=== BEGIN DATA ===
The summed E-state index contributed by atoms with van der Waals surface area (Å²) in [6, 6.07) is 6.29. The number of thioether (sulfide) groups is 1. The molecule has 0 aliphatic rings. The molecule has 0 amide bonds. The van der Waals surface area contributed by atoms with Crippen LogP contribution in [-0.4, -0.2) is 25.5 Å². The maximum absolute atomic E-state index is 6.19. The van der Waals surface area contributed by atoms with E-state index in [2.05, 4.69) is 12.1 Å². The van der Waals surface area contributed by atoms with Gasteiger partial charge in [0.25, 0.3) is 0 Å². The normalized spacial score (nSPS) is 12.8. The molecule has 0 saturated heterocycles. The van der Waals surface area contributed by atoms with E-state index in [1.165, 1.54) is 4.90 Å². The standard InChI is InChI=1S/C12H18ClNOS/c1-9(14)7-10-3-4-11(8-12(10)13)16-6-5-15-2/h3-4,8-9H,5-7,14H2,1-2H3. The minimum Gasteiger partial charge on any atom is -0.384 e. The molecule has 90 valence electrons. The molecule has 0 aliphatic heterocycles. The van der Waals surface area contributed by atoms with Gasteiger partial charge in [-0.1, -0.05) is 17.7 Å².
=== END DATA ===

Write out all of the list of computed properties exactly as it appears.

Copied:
The summed E-state index contributed by atoms with van der Waals surface area (Å²) in [6, 6.07) is 6.29. The number of thioether (sulfide) groups is 1. The molecule has 0 aliphatic rings. The molecule has 0 amide bonds. The van der Waals surface area contributed by atoms with Crippen LogP contribution in [-0.4, -0.2) is 25.5 Å². The maximum absolute atomic E-state index is 6.19. The van der Waals surface area contributed by atoms with E-state index in [2.05, 4.69) is 12.1 Å². The van der Waals surface area contributed by atoms with Gasteiger partial charge in [0.25, 0.3) is 0 Å². The normalized spacial score (nSPS) is 12.8. The molecule has 0 saturated heterocycles. The van der Waals surface area contributed by atoms with E-state index in [1.165, 1.54) is 4.90 Å². The standard InChI is InChI=1S/C12H18ClNOS/c1-9(14)7-10-3-4-11(8-12(10)13)16-6-5-15-2/h3-4,8-9H,5-7,14H2,1-2H3. The minimum Gasteiger partial charge on any atom is -0.384 e. The molecule has 90 valence electrons. The molecule has 0 aliphatic heterocycles. The van der Waals surface area contributed by atoms with Gasteiger partial charge in [-0.1, -0.05) is 17.7 Å².